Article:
There are widespread rumors of growing rift between the Turkish PM and President.
Though Erodgan and Gul have been longtime political partners working together within the AK Party, temperamentally they have begun to appear being poles apart.
Tayyip, with a reputation of being brash, macho and never shy of being aggressive, is more commonly known as the "Kasimpasa man" in Turkey. Kasimpasa is a rough 'n' tough Istanbul neighborhood where Tayyip Erdogan was raised and spent most of his childhood. Abdullah Gul, on the contrary, is elegant, courteous and smoothly agreeable. He is said to be much better educated than Erdogan, his charming diplomatic mannerisms never going unnoticed particularly by the local and foreign press.
There has been a marked difference of opinion between Erdogan and Gul over the violent protests in Turkey. While Erdogan has been verbally combative and often furious, Abdullah Gul has constantly displayed the characteristics of a through gentleman. He never lost his calm and suavity, speaking with a distinctly conciliatory tone. This aspect is seen as a dynamic that could have repercussions on the upcoming presidential elections of 2015. On the Turkish protests, Gul stated: "Democracy is not just about voting. If there are different opinions, different situations, different points of view and dissent, there is nothing more natural than being able to voice those differences." When asked for his comment on the President's statement, the Turkish Prime Minister shrugged it off saying: "I don't know what the president said, but for me democracy is all about the ballot box." On this, Turkish Hurriyet Daily News published a headline: "Erdogan fails to get the point, Gul does."
Over the past few years, there have been growing differences between the two men. As PM, Erdogan will be reaching his term limit in 2014. Still ambitious enough to continue holding the reins of power, he is now seeking to be elected President in 2015 with new powers similar to Putin’s in Russia. In 2011, with his highly authoritarian style, Erdogan purged several of Gul supporters from the Party's list of parliamentary candidates. He has been eyeing Gul's presidential post for a long time with no pretenses to conceal his desire of getting into the Cankaya Presidential Palace. Consequently, he has been exploring the possibilities of putting up all sorts of draconian laws to prevent Gul running for re-election.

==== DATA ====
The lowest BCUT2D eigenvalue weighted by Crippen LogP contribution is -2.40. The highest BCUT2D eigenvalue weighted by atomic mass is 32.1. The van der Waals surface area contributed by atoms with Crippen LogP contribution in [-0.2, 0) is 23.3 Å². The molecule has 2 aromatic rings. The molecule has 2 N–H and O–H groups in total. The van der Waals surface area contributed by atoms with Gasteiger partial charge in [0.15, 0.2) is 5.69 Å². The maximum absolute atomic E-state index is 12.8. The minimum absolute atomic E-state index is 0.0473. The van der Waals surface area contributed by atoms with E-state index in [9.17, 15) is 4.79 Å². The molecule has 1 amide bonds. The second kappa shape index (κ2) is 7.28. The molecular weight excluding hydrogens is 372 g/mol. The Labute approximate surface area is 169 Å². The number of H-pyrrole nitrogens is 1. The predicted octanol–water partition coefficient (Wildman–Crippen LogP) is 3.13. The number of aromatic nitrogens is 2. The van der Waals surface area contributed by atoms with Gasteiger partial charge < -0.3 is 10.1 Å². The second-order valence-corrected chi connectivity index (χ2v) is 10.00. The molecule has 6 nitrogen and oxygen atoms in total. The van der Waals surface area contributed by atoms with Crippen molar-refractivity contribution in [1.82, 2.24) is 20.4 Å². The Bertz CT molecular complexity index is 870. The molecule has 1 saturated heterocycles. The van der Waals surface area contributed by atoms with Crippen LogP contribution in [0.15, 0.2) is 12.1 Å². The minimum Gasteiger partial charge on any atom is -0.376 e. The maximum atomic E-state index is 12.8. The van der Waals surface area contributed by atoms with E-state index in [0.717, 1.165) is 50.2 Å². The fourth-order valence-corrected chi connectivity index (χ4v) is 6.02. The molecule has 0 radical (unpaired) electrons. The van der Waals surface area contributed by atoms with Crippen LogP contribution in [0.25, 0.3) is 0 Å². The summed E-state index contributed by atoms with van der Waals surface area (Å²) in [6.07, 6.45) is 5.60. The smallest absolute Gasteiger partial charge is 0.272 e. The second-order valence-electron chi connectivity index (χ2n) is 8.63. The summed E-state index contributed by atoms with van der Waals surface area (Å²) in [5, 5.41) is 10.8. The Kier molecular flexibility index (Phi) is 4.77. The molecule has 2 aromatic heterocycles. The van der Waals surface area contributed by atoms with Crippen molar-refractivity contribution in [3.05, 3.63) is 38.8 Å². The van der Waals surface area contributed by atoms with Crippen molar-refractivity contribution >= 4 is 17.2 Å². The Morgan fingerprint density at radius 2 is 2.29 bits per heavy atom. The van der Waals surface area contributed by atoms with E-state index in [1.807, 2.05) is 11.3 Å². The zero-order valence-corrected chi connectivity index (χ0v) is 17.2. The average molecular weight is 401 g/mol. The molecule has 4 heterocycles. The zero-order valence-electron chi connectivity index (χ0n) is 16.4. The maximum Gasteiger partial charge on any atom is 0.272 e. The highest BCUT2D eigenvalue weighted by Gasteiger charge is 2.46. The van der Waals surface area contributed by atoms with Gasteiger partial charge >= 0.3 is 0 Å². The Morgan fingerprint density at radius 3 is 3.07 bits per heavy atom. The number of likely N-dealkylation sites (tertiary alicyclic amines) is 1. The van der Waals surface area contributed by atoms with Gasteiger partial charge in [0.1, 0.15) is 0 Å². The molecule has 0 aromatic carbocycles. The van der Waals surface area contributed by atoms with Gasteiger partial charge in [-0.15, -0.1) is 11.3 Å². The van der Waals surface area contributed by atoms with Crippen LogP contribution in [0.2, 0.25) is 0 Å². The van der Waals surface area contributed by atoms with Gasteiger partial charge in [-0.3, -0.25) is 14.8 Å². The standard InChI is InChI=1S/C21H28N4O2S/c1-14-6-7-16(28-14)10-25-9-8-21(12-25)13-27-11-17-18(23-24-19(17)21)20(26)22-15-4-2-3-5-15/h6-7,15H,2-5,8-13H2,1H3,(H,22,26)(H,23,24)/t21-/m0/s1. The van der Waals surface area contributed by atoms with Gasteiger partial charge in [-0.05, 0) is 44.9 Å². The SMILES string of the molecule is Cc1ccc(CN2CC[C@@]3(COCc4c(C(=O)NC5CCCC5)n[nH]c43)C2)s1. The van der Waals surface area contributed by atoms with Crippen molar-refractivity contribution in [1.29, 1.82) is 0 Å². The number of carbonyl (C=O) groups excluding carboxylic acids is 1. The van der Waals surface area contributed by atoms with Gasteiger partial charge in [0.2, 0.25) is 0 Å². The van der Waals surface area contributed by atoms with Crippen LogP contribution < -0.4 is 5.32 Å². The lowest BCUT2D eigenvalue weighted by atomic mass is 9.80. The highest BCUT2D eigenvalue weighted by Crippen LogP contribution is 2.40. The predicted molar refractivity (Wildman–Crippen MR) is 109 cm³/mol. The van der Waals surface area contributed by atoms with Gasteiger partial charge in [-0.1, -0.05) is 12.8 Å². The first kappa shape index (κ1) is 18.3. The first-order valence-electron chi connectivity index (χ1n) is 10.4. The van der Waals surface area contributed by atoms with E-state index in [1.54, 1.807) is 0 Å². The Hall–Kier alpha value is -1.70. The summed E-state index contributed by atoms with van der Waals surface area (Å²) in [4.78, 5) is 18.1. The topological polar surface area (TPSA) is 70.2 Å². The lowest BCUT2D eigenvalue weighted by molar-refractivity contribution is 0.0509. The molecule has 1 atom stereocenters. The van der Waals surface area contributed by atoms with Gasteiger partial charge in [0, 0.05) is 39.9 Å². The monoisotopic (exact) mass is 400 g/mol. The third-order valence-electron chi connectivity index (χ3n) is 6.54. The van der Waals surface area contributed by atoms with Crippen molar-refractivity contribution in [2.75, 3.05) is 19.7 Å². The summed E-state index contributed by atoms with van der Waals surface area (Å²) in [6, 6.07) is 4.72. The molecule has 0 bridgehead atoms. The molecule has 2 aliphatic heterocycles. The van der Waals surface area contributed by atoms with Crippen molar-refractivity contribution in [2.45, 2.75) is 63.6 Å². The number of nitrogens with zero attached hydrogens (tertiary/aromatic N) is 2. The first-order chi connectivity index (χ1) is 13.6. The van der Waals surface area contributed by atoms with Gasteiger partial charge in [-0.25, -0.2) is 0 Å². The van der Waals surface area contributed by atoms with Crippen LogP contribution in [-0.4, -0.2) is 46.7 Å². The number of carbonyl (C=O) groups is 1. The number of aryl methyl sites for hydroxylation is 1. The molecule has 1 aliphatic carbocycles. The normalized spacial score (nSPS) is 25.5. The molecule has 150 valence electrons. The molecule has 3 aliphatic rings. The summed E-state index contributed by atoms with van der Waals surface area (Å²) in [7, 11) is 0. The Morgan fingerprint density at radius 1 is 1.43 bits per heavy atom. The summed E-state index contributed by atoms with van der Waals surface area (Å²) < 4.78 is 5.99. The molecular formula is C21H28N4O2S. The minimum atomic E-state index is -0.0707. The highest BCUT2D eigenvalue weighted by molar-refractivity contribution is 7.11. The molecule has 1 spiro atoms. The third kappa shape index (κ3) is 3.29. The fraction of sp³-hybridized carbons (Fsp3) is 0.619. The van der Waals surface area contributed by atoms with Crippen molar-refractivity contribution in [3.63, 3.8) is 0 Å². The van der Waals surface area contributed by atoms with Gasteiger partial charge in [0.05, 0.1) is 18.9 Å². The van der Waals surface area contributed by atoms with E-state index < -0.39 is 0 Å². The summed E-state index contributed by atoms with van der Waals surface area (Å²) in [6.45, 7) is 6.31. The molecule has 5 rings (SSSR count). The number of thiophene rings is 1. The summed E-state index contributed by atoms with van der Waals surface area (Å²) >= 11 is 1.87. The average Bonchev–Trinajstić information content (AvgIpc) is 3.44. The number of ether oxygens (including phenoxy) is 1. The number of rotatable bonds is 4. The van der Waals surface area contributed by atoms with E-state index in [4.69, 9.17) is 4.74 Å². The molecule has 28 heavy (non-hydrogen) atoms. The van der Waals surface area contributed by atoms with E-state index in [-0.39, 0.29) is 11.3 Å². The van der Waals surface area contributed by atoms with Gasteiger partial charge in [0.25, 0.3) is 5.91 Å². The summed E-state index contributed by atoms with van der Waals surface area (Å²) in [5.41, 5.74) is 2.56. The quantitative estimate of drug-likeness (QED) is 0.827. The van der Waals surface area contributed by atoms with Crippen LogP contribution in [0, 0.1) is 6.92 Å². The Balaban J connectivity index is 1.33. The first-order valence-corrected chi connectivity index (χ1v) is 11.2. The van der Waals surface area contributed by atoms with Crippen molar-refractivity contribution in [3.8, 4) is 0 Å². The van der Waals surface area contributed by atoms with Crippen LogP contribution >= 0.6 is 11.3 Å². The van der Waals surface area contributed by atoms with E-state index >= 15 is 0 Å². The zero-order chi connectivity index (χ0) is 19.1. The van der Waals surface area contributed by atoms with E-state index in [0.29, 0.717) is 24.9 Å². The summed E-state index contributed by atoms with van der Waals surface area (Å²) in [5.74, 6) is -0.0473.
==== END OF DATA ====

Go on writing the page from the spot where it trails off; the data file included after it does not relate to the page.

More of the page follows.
Among the 47 countries of the Council of Europe, Turkey is supposed to have the worst record on press freedom. Thanks to Erdogan. It takes him very little time to get agitated and hyped at the slightest of criticism by the local media. Erdogan and Gul appear to have disagreed on the topic of press freedom several times with conflicting comments. Erdogan's new idea to frame and prosecute journalists has been through an anti-terror legislation, according to which, "propaganda" in favor of an officially declared terrorist group is punishable by imprisonment. More than 120 journalists are behind bars in the country, making Turkey one of the "world's leading jailers of journalists." Unlike Erdogan, Gul has always been a keen proponent of a free Turkish press.
While Erdogan has been endlessly grumbling with disappointment over Morsi's ouster in Egypt, Gul sent a congratulatory message to Egypt's interim leader, Adli Mansoor. However, this shouldn't be taken as Turkey's softening of stance towards Egypt's Tammarod revolution. Any softening would have to come from the government .. that means from the Prime Minister, not the President. Gul has a largely ceremonial role as President with virtually no authority to challenge the hostile tone or bad policies of the government.
It's unclear yet whether this show of disunity involving Gul's humility symbolizes his effort to safeguard the interest of AK Party by trying to allay the anger of the people or might it be a strategy to distance himself from the Prime Minister to consolidate his own political future. Only time will tell.
Concerning the demonstrations in Turkey, it's interesting to note that the military has reportedly refused to join the police force. Even if Erdogan isn't intimidated by the leaderless Turkish protests, no matter how large, the military's gesture (if true) surely needs to be heeded as a worrisome warning.